pregnant. Olivia wanted to have an abortion, but the doctor said that she was too far along in her pregnancy and could not have an abortion. At that point she started feeling scared.

Olivia was immediately placed on ZDV and informed that the ZDV was to benefit the baby's health. She was very compliant with treatment and kept every appointment. Her baby is negative.

Her partner's family reacted negatively because of her status. She, however, was not afraid to tell her own family and receives strong support from her family, which she attributes to the family's closeness. When Olivia's younger niece worries that Olivia would die and would not be able to take care of the baby or that the baby would die, Olivia responds, "You just have to pray."

She is now on triple therapy and Prozac because of her depression.

Patient 4: Tina

Tina who is six months pregnant, originally grew up in Puerto Rico and was probably infected there by an abusive boyfriend who later died of AIDS. After being tested while still living in Puerto Rico, a nurse called to say "you have to come down. It doesn't look good." She hung up, and did not get retested until after moving to San Antonio.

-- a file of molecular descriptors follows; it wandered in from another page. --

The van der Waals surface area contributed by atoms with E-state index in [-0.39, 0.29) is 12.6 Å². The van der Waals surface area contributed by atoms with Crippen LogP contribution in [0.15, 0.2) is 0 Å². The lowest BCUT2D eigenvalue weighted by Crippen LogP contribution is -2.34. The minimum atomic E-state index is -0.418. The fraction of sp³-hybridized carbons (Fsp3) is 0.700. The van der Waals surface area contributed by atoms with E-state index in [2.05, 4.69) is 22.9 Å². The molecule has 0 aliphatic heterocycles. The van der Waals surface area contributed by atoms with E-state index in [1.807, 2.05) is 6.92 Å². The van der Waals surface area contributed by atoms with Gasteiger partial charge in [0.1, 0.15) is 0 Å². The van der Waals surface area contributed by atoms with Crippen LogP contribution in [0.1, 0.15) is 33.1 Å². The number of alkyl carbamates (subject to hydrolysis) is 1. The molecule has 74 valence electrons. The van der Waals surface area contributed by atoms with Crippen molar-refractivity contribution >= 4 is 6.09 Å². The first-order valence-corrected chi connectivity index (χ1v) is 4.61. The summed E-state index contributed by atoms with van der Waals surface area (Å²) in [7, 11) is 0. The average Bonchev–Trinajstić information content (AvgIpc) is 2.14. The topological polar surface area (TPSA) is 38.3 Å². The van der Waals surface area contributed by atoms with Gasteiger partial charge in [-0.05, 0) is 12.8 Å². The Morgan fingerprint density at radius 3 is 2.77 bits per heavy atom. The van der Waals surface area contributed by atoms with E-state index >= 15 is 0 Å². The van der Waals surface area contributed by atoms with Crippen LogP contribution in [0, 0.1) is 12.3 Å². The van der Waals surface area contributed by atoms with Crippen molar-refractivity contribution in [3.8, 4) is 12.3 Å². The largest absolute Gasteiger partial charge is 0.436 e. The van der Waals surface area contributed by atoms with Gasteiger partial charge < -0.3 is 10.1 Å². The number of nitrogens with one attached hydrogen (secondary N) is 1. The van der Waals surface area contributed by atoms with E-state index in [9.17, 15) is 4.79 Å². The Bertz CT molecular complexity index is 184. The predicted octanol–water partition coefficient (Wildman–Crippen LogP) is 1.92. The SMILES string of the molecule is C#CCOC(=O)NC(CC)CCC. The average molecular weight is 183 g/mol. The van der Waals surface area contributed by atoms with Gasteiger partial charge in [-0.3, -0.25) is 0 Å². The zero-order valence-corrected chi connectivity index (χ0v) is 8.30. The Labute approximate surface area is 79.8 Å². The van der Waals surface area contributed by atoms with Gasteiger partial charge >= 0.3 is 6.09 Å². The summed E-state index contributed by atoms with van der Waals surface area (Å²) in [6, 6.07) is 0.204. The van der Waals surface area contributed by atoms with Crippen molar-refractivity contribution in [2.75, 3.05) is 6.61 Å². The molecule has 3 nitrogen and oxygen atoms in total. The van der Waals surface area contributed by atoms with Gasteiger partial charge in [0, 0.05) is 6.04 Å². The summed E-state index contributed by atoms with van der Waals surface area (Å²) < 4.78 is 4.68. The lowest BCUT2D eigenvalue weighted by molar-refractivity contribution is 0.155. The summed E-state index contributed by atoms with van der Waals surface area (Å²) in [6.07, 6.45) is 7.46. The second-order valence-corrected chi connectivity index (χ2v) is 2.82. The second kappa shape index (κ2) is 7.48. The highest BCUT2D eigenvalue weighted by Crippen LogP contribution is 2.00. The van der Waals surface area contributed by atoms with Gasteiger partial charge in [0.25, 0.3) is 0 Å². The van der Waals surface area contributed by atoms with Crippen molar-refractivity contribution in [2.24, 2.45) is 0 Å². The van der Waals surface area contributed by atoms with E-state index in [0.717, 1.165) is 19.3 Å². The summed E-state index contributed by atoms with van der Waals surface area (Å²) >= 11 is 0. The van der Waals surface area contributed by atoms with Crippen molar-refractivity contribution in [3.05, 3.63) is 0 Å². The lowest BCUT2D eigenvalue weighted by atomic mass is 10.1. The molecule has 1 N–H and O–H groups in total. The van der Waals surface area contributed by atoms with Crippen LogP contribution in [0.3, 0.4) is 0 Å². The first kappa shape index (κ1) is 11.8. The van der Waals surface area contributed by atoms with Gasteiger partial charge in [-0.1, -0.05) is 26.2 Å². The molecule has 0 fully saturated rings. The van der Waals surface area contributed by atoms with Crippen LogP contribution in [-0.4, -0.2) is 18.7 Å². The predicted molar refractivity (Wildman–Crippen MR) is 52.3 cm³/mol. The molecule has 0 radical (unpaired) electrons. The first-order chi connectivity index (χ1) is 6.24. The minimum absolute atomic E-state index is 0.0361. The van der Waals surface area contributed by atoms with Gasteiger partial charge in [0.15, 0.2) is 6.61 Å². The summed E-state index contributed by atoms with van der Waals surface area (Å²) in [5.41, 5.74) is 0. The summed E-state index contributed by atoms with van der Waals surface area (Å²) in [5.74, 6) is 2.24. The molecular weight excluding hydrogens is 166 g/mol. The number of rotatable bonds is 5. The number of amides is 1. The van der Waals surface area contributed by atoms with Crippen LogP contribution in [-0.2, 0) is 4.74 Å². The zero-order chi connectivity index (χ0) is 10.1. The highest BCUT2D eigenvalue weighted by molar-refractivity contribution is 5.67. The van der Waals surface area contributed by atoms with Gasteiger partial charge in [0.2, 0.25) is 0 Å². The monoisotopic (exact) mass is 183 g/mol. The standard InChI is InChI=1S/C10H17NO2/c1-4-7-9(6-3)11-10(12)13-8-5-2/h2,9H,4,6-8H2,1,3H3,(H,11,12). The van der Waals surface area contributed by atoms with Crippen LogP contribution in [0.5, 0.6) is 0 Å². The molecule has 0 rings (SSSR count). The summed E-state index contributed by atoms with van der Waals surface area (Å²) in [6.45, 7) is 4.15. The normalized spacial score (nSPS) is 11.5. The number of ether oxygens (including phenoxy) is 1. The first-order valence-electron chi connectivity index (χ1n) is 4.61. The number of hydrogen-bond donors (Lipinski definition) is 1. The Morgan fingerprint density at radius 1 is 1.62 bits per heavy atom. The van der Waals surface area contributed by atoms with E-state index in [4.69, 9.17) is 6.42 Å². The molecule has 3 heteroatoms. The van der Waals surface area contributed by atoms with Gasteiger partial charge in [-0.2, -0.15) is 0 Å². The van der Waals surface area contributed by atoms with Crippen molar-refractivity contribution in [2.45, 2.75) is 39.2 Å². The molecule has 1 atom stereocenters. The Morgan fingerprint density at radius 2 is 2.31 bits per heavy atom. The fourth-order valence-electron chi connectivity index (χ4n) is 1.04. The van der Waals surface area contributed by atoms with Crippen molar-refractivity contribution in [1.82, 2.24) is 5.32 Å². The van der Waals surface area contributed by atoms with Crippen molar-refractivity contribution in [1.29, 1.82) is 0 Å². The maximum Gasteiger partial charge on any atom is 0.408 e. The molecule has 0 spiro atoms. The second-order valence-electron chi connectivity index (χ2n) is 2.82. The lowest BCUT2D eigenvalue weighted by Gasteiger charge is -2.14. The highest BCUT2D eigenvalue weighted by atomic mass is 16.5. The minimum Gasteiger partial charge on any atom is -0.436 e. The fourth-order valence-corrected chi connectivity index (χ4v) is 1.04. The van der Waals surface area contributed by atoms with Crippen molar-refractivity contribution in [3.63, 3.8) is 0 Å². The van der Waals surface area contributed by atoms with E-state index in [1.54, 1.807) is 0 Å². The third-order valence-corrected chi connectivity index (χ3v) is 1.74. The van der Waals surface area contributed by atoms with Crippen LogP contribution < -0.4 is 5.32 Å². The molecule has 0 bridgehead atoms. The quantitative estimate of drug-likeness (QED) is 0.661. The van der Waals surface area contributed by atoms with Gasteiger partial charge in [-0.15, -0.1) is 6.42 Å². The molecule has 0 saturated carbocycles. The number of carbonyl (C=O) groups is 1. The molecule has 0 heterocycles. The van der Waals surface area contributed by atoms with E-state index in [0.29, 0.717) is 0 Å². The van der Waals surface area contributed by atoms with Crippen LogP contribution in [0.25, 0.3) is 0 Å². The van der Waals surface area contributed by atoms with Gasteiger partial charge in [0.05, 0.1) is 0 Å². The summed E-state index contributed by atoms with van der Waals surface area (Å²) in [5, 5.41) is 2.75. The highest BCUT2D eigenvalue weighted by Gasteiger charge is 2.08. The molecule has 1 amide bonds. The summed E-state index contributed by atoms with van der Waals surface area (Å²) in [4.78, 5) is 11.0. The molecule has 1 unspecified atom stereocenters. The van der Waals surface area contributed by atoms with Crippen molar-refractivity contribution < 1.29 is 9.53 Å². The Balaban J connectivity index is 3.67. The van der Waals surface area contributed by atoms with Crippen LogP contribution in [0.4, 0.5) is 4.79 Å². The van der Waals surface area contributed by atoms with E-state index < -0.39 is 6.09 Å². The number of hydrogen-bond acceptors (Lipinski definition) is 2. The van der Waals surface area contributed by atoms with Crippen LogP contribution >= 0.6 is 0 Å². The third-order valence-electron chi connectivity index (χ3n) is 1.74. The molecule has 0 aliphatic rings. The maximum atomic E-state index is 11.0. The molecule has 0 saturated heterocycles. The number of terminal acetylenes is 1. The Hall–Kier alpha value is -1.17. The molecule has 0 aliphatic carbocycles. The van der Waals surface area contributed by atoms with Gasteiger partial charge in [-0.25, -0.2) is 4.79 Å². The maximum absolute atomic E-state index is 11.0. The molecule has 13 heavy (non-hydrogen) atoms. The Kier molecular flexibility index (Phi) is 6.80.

After complaining about migraines, she was admitted to the hospital, where it was determined that she was pregnant. For her prenatal care, she visited the health department and found out that she was 2 weeks pregnant and had HIV. She began to cry upon receipt of the news, but the physician comforted her by saying that "a positive status doesn't mean you're going to die." This gave Tina some hope.

Tina told her cousin about her HIV status, and her cousin told her whole family. Her family was not supportive, and Tina felt they were treating her like "trash." Her father, though, was very supportive.

Tina's partner also attended the meeting and reported that Puerto Rico is backwards compared to the United States in HIV care and understanding of the disease. HIV patients are not treated with dignity and there is condescension of the lifestyle these patients have led. Most people, he thinks, believe, "You did it, you deserve it."

Tina did not know that medications can help her baby until she saw her partner taking his medication.

She does not like being pushed and if testing were mandatory, she would go somewhere else for prenatal care.

Site Addresses And Participants

Representing the committee were Katherine Luzuriaga and Stephen Thomas and IOM staff were Michael Stoto (study director) and Donna Almario.



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